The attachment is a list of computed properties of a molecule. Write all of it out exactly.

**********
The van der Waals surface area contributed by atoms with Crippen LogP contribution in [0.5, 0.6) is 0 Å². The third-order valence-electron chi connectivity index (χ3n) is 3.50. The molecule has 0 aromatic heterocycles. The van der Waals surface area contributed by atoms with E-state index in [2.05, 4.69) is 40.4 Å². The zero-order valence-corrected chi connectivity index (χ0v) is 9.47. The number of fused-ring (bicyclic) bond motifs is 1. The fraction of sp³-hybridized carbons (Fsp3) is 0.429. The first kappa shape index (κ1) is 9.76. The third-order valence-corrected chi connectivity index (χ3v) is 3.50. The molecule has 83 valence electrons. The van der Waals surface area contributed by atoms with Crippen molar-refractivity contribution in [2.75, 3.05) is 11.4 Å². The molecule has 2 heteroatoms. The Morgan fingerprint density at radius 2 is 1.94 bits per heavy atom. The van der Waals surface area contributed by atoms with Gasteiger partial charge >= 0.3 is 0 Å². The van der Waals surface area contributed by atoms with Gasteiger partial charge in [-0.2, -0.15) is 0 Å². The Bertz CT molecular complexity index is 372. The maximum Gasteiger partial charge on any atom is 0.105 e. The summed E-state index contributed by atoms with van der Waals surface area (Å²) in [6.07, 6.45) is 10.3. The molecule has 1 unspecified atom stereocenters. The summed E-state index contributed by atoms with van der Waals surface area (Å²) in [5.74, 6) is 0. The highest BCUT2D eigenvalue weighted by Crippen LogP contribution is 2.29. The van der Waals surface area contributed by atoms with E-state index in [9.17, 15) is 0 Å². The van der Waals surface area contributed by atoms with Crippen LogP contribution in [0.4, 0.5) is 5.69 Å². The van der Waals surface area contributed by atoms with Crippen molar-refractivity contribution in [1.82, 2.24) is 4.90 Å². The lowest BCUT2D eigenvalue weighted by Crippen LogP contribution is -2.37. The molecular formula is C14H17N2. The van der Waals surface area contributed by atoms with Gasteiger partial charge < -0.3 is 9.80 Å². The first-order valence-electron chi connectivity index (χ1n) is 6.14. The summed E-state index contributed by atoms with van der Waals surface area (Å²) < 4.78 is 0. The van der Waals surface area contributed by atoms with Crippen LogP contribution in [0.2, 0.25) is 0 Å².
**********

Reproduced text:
The van der Waals surface area contributed by atoms with Crippen LogP contribution in [0.5, 0.6) is 0 Å². The third-order valence-electron chi connectivity index (χ3n) is 3.50. The molecule has 0 aromatic heterocycles. The van der Waals surface area contributed by atoms with E-state index in [2.05, 4.69) is 40.4 Å². The zero-order valence-corrected chi connectivity index (χ0v) is 9.47. The number of fused-ring (bicyclic) bond motifs is 1. The fraction of sp³-hybridized carbons (Fsp3) is 0.429. The first kappa shape index (κ1) is 9.76. The third-order valence-corrected chi connectivity index (χ3v) is 3.50. The molecule has 83 valence electrons. The van der Waals surface area contributed by atoms with Crippen molar-refractivity contribution in [2.75, 3.05) is 11.4 Å². The molecule has 2 heteroatoms. The Morgan fingerprint density at radius 2 is 1.94 bits per heavy atom. The van der Waals surface area contributed by atoms with Gasteiger partial charge >= 0.3 is 0 Å². The van der Waals surface area contributed by atoms with Gasteiger partial charge in [-0.2, -0.15) is 0 Å². The Bertz CT molecular complexity index is 372. The maximum Gasteiger partial charge on any atom is 0.105 e. The summed E-state index contributed by atoms with van der Waals surface area (Å²) in [6.07, 6.45) is 10.3. The molecule has 1 unspecified atom stereocenters. The summed E-state index contributed by atoms with van der Waals surface area (Å²) in [5.74, 6) is 0. The highest BCUT2D eigenvalue weighted by Crippen LogP contribution is 2.29. The van der Waals surface area contributed by atoms with E-state index in [9.17, 15) is 0 Å². The van der Waals surface area contributed by atoms with Crippen LogP contribution in [0.4, 0.5) is 5.69 Å². The van der Waals surface area contributed by atoms with Crippen molar-refractivity contribution in [1.82, 2.24) is 4.90 Å². The lowest BCUT2D eigenvalue weighted by Crippen LogP contribution is -2.37. The molecular formula is C14H17N2. The van der Waals surface area contributed by atoms with Gasteiger partial charge < -0.3 is 9.80 Å². The first-order valence-electron chi connectivity index (χ1n) is 6.14. The summed E-state index contributed by atoms with van der Waals surface area (Å²) < 4.78 is 0. The van der Waals surface area contributed by atoms with Crippen LogP contribution in [0.2, 0.25) is 0 Å².